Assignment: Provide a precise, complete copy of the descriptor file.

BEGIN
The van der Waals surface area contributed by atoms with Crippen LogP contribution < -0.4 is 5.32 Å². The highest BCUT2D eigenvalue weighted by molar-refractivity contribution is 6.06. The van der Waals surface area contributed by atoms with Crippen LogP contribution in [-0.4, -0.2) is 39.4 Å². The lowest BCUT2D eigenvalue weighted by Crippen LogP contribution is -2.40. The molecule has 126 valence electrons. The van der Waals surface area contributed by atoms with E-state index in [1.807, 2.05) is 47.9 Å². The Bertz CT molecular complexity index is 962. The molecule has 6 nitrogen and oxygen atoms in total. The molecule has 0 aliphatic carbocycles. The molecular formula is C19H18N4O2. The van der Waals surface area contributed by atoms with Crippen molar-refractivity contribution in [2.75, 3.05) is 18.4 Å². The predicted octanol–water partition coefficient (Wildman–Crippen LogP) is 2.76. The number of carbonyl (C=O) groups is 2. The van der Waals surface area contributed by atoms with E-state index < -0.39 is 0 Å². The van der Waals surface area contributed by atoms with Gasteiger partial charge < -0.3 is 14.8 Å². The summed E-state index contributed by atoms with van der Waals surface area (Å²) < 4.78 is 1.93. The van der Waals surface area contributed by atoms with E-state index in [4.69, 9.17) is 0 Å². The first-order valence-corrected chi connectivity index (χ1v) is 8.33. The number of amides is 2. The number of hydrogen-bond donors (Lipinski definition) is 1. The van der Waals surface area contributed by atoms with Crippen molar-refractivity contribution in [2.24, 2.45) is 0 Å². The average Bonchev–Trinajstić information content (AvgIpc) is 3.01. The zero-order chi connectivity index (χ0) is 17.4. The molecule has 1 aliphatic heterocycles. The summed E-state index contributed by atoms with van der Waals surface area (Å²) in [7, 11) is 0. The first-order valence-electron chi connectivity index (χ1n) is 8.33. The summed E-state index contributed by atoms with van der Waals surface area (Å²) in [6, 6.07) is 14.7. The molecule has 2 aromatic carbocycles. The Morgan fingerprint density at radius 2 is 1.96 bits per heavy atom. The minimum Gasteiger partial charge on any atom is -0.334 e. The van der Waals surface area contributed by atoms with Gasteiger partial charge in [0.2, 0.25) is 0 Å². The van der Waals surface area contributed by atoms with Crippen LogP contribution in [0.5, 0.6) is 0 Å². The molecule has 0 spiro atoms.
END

The van der Waals surface area contributed by atoms with Crippen LogP contribution < -0.4 is 5.32 Å². The highest BCUT2D eigenvalue weighted by molar-refractivity contribution is 6.06. The van der Waals surface area contributed by atoms with Crippen LogP contribution in [-0.4, -0.2) is 39.4 Å². The lowest BCUT2D eigenvalue weighted by Crippen LogP contribution is -2.40. The molecule has 126 valence electrons. The van der Waals surface area contributed by atoms with E-state index in [1.807, 2.05) is 47.9 Å². The Bertz CT molecular complexity index is 962. The molecule has 6 nitrogen and oxygen atoms in total. The molecule has 0 aliphatic carbocycles. The molecular formula is C19H18N4O2. The van der Waals surface area contributed by atoms with Crippen molar-refractivity contribution in [2.75, 3.05) is 18.4 Å². The predicted octanol–water partition coefficient (Wildman–Crippen LogP) is 2.76. The number of carbonyl (C=O) groups is 2. The van der Waals surface area contributed by atoms with E-state index < -0.39 is 0 Å². The van der Waals surface area contributed by atoms with Gasteiger partial charge < -0.3 is 14.8 Å². The summed E-state index contributed by atoms with van der Waals surface area (Å²) < 4.78 is 1.93. The van der Waals surface area contributed by atoms with E-state index in [4.69, 9.17) is 0 Å². The first-order valence-corrected chi connectivity index (χ1v) is 8.33. The number of amides is 2. The number of hydrogen-bond donors (Lipinski definition) is 1. The van der Waals surface area contributed by atoms with Crippen molar-refractivity contribution in [2.24, 2.45) is 0 Å². The average Bonchev–Trinajstić information content (AvgIpc) is 3.01. The zero-order chi connectivity index (χ0) is 17.4. The molecule has 1 aliphatic heterocycles. The summed E-state index contributed by atoms with van der Waals surface area (Å²) in [7, 11) is 0. The first-order valence-electron chi connectivity index (χ1n) is 8.33. The summed E-state index contributed by atoms with van der Waals surface area (Å²) in [6, 6.07) is 14.7. The molecule has 2 aromatic carbocycles. The Morgan fingerprint density at radius 2 is 1.96 bits per heavy atom. The minimum Gasteiger partial charge on any atom is -0.334 e. The van der Waals surface area contributed by atoms with Gasteiger partial charge in [0.2, 0.25) is 0 Å². The van der Waals surface area contributed by atoms with Crippen LogP contribution in [0.5, 0.6) is 0 Å². The molecule has 0 spiro atoms.